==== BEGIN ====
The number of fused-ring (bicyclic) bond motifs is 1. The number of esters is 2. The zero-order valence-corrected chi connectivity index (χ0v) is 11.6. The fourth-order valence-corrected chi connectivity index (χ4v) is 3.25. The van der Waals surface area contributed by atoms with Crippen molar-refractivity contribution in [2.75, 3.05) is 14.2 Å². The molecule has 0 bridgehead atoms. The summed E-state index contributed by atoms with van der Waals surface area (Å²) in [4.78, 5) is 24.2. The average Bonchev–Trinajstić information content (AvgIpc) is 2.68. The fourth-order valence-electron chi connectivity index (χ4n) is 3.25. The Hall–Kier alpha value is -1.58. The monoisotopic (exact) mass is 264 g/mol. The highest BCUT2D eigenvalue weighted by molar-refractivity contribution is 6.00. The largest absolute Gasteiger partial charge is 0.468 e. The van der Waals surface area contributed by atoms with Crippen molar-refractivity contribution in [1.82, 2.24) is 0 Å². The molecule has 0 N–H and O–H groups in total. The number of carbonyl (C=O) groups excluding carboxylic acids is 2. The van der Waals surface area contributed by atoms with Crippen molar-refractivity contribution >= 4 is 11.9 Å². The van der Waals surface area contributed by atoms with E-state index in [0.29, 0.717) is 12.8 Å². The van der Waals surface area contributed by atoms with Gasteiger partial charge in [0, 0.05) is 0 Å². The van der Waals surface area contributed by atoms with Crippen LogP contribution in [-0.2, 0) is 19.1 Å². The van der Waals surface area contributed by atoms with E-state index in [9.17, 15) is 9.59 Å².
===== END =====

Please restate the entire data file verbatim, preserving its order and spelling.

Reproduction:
The number of fused-ring (bicyclic) bond motifs is 1. The number of esters is 2. The zero-order valence-corrected chi connectivity index (χ0v) is 11.6. The fourth-order valence-corrected chi connectivity index (χ4v) is 3.25. The van der Waals surface area contributed by atoms with Crippen molar-refractivity contribution in [2.75, 3.05) is 14.2 Å². The molecule has 0 bridgehead atoms. The summed E-state index contributed by atoms with van der Waals surface area (Å²) in [4.78, 5) is 24.2. The average Bonchev–Trinajstić information content (AvgIpc) is 2.68. The fourth-order valence-electron chi connectivity index (χ4n) is 3.25. The Hall–Kier alpha value is -1.58. The monoisotopic (exact) mass is 264 g/mol. The highest BCUT2D eigenvalue weighted by molar-refractivity contribution is 6.00. The largest absolute Gasteiger partial charge is 0.468 e. The van der Waals surface area contributed by atoms with Crippen molar-refractivity contribution in [1.82, 2.24) is 0 Å². The molecule has 0 N–H and O–H groups in total. The number of carbonyl (C=O) groups excluding carboxylic acids is 2. The van der Waals surface area contributed by atoms with Crippen molar-refractivity contribution >= 4 is 11.9 Å². The van der Waals surface area contributed by atoms with E-state index in [0.29, 0.717) is 12.8 Å². The van der Waals surface area contributed by atoms with Gasteiger partial charge in [0, 0.05) is 0 Å². The van der Waals surface area contributed by atoms with Crippen LogP contribution in [-0.2, 0) is 19.1 Å². The van der Waals surface area contributed by atoms with E-state index in [9.17, 15) is 9.59 Å².